BBC

In case you missed the gratuitous sideswipe at the BBC in the preamble, it’s coming again. If you didn’t miss it in the preamble, I am actually going to make a point. The BBC is getting into the habit of presenting things out of context. I’m normally annoyed that the BBC displays institutional (but not conscious) bias against Conservatives and Christians, but others complain about biases in other directions, which I assume means the BBC is doing a decent job (since it’s clearly not doing an atrocious one).

However, there were two glaring errors in this week’s programming. The first was coverage of Cameron’s veto. The one report suggested that the EU was suggesting the UK was separate and even inferior because Cameron was the last to sign Croatia’s accession agreement. The context: all countries sign in alphabetical order. The United Kingdom, being the last country alphabetically in the EU, signed it last. Snub? Hardly.

The other error caused me less apoplexy, but the public more. David Attenborough juxtaposed an Arctic female polar bear making an ice-den (in which polar bears give birth to their cubs) with some polar bear cubs in a den in a zoo in Germany. The seamless transition implied to many people that the BBC was actually filming wild polar bear births. Which is stupid because the cameraman would certainly have his head bitten off if that were the case. Nonetheless, in both cases, the BBC failed to properly explain the context of what was going on, and in each case, their coverage suffered because of it. The BBC is slowly metamorphosing into an institution that doesn’t care about the truth, rather sensationalism.

Leveson

Did you know who Neville Thurlbeck was before the Leveson inquiry? If you did, you read the News of the World regularly. Shame on you (unless you were his colleague or his relative).

On a serious note though, I’ve come to the conclusion that the public doesn’t care. This was evident because, although Ed Miliband made hay with it during the summer, the polls didn’t budge. And neither BBC Parliament nor Sky News is broadcasting Leveson live. It’s a Westminster Village thing.

Miliband

Ed Miliband is a completely unsuitable leader of the Labour party. Everyone who wasn’t in the Labour party knew this as soon as he was elected, yet only now have the socialists collectivised their brain cells enough to realise it. Read around, with people like Dan Hodges getting incredibly close to calling for him to go, if you still think Milibland is cutting the mustard.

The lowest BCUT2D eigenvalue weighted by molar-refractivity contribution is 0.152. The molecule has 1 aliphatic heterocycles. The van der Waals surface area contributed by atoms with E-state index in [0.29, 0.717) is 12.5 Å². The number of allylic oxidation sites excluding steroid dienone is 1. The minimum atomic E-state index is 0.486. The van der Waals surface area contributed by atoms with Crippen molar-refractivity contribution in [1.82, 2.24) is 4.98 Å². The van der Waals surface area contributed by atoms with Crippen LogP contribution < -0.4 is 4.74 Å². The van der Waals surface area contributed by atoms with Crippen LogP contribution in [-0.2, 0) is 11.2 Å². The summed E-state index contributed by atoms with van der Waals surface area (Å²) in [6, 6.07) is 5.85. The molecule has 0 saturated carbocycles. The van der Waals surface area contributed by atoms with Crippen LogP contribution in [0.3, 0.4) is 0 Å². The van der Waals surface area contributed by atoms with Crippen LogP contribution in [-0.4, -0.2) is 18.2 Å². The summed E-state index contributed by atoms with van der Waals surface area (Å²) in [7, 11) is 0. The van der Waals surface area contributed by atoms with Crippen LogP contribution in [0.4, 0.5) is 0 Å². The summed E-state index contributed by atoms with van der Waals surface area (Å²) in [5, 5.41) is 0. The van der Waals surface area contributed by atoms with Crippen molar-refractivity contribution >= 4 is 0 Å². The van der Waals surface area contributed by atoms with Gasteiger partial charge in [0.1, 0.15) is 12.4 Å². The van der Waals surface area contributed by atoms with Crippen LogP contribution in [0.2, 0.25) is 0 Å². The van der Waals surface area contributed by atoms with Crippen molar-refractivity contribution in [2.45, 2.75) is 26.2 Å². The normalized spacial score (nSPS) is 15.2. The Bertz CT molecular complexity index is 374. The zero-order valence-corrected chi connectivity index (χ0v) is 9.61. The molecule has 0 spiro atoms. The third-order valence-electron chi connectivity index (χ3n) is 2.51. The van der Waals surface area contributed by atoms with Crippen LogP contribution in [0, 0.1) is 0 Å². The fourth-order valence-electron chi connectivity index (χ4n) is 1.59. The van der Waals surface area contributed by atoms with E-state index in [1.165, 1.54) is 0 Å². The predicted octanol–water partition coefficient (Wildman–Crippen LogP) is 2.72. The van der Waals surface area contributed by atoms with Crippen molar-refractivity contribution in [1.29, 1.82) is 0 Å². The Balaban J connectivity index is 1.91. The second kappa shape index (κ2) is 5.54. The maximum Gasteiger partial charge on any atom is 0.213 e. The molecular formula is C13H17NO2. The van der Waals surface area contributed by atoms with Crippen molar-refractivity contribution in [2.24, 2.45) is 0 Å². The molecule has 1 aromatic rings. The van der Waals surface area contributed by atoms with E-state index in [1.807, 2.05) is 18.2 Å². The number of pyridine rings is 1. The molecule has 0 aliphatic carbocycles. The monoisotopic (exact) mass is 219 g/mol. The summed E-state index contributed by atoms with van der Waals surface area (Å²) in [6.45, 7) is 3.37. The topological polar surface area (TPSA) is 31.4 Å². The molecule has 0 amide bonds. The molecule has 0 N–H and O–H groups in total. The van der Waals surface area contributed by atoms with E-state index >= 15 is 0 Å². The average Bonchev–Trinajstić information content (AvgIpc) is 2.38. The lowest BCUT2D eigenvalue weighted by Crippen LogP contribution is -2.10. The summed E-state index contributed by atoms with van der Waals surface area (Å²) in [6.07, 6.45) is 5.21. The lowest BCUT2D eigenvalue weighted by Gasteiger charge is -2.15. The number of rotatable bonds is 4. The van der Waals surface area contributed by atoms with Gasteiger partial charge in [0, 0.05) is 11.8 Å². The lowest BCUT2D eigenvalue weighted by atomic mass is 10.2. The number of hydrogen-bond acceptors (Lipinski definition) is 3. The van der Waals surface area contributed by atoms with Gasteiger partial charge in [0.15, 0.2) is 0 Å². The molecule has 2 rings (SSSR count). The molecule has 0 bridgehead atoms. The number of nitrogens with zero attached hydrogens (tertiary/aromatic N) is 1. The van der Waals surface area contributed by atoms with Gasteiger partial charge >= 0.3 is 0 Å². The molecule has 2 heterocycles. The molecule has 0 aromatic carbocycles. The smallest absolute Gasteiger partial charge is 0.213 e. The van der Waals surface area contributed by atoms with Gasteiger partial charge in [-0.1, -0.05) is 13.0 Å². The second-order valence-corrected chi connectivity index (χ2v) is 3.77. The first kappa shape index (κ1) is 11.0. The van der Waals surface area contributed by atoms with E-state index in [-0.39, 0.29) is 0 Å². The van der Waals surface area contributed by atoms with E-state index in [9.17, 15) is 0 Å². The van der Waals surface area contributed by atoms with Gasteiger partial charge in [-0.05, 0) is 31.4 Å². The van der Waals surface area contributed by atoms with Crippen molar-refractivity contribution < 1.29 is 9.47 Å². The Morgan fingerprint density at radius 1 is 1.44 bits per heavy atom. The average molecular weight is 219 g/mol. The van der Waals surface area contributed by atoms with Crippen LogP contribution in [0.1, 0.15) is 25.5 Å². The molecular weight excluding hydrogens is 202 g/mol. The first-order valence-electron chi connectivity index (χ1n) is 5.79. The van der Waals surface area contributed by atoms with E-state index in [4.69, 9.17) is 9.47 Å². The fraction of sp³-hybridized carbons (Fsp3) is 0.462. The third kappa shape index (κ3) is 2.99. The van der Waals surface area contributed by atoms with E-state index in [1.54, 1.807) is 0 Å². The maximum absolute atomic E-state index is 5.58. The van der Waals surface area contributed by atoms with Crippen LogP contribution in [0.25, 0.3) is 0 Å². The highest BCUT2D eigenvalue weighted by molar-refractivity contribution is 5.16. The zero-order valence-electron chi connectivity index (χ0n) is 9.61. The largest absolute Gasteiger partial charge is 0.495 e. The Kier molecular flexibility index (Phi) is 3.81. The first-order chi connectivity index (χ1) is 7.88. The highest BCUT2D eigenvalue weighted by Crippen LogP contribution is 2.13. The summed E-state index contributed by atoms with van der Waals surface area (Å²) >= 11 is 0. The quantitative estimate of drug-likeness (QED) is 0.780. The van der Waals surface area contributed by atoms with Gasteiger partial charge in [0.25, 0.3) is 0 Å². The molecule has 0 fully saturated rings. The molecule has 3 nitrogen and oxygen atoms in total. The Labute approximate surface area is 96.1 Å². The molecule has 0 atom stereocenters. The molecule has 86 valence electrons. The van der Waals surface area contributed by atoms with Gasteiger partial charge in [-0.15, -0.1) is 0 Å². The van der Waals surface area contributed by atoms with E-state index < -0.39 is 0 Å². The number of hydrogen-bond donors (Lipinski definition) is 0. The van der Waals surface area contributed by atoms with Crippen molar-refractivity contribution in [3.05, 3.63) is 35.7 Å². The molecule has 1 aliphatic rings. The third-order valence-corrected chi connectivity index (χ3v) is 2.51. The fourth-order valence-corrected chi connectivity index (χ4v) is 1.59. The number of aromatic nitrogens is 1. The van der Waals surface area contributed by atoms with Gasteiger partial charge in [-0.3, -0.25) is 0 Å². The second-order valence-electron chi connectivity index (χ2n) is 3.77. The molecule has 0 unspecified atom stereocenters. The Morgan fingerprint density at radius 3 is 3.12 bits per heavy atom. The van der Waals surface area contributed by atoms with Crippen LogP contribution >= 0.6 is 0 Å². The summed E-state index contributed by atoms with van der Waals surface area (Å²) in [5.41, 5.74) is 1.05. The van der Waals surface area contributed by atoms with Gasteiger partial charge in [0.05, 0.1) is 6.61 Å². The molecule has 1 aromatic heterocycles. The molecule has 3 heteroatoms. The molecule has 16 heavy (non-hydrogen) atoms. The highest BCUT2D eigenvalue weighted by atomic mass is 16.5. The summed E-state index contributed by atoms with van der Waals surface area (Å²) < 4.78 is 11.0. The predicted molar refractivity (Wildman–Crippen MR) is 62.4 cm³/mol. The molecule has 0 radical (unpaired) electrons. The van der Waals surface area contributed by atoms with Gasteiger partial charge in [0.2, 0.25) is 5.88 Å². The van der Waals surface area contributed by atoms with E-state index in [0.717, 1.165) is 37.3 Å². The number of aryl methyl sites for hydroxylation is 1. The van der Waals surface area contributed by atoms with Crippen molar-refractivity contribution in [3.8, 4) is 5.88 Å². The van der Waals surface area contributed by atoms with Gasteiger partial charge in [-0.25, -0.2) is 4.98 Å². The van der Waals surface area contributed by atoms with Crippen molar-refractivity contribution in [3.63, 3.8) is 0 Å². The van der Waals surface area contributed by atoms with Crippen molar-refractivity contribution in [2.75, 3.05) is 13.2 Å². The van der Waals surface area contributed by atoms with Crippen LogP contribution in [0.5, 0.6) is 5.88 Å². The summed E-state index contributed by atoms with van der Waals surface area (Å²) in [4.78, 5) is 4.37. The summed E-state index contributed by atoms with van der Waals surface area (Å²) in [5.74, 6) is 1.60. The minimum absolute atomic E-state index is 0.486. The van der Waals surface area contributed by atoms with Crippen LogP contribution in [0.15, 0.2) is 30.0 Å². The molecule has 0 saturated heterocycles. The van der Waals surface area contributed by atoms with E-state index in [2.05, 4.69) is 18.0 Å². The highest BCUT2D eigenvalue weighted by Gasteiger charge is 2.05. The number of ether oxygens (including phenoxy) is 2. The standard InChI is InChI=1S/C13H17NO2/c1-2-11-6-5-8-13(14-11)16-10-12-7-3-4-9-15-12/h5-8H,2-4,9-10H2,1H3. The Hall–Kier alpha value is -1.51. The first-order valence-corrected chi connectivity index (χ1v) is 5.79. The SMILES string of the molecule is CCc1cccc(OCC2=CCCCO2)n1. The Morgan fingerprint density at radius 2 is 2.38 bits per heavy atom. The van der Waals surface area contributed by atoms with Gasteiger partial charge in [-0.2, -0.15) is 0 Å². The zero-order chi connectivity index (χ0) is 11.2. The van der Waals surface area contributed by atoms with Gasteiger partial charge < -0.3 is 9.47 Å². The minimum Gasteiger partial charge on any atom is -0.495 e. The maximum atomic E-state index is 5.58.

However, who is going to run against him? If Ed Balls runs, everyone will laugh. If Yvette Cooper (aka Mrs Balls) runs, she cannot dispose of Labour’s least helpful asset, her husband. If David Miliband runs, Cameron can drag out the feuding brother story indefinitely – a back-to-backstab if you like. The only plausible candidate is Jim Murphy. “Who?” I hear you cry. “Precisely”, say I. Labour don’t have the talent or the policies to win the next election.

Osborne

So now let’s do the same for the Tories. Boris will win London 2012 (somehow), and will step down in 2016. He will win a by-election by 2017, which will give him time enough to be well positioned enough when Cameron goes sometime between 2019-2022. After a term and a half of Boris (for all I admire him, I don’t think he has a sufficiently grand vision to drive the country), the natural choice is Jeremy Hunt, a man of such impeccable composure that it is truly inconceivable he should never be leader of the Conservative Party. For all they seem worlds apart, both BoJo and Hunt are suitably amicably placed with George Osborne and William Hague to mean that they can come in without wholesale change of the top table. Osborne’s best bet is not to run himself, but pick the winner, keep the political strategy as a sideline, and go down in history as the kingmaker and the chancellor who fixed Gordon Brown’s mess.

Unemployment